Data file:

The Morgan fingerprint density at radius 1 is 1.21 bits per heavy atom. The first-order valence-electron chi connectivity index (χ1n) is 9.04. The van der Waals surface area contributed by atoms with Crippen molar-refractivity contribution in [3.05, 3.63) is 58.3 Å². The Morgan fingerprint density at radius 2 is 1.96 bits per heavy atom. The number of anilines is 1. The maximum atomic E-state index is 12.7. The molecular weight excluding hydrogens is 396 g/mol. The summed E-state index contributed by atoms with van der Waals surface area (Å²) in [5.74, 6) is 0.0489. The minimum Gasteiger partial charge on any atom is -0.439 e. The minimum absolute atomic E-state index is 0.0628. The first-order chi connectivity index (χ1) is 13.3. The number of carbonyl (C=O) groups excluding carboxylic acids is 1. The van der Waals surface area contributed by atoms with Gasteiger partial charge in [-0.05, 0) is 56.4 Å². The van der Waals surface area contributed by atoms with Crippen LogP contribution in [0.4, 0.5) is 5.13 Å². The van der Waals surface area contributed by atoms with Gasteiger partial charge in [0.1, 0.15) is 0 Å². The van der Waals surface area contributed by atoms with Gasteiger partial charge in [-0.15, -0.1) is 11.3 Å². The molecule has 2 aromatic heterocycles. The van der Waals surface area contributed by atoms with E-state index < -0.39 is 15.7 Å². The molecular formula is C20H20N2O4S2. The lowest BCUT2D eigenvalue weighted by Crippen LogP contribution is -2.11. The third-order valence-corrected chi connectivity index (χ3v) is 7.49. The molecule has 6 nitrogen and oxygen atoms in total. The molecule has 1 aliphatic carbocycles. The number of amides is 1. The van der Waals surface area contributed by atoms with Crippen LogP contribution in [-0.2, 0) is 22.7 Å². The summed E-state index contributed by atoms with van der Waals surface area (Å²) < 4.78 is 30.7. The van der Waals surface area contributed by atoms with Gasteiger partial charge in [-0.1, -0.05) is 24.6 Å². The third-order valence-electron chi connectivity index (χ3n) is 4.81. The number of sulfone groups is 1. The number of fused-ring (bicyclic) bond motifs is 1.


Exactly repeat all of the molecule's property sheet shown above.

The Morgan fingerprint density at radius 1 is 1.21 bits per heavy atom. The first-order valence-electron chi connectivity index (χ1n) is 9.04. The van der Waals surface area contributed by atoms with Crippen molar-refractivity contribution in [3.05, 3.63) is 58.3 Å². The Morgan fingerprint density at radius 2 is 1.96 bits per heavy atom. The number of anilines is 1. The maximum atomic E-state index is 12.7. The molecular weight excluding hydrogens is 396 g/mol. The summed E-state index contributed by atoms with van der Waals surface area (Å²) in [5.74, 6) is 0.0489. The minimum Gasteiger partial charge on any atom is -0.439 e. The minimum absolute atomic E-state index is 0.0628. The first-order chi connectivity index (χ1) is 13.3. The number of carbonyl (C=O) groups excluding carboxylic acids is 1. The van der Waals surface area contributed by atoms with Gasteiger partial charge in [-0.05, 0) is 56.4 Å². The van der Waals surface area contributed by atoms with Crippen LogP contribution in [0.4, 0.5) is 5.13 Å². The van der Waals surface area contributed by atoms with Gasteiger partial charge in [0.1, 0.15) is 0 Å². The van der Waals surface area contributed by atoms with Gasteiger partial charge in [-0.15, -0.1) is 11.3 Å². The molecule has 2 aromatic heterocycles. The van der Waals surface area contributed by atoms with E-state index < -0.39 is 15.7 Å². The molecular formula is C20H20N2O4S2. The lowest BCUT2D eigenvalue weighted by Crippen LogP contribution is -2.11. The third-order valence-corrected chi connectivity index (χ3v) is 7.49. The molecule has 6 nitrogen and oxygen atoms in total. The molecule has 1 aliphatic carbocycles. The number of amides is 1. The van der Waals surface area contributed by atoms with Crippen LogP contribution in [-0.2, 0) is 22.7 Å². The summed E-state index contributed by atoms with van der Waals surface area (Å²) < 4.78 is 30.7. The van der Waals surface area contributed by atoms with Gasteiger partial charge in [-0.1, -0.05) is 24.6 Å². The third-order valence-electron chi connectivity index (χ3n) is 4.81. The number of sulfone groups is 1. The number of fused-ring (bicyclic) bond motifs is 1.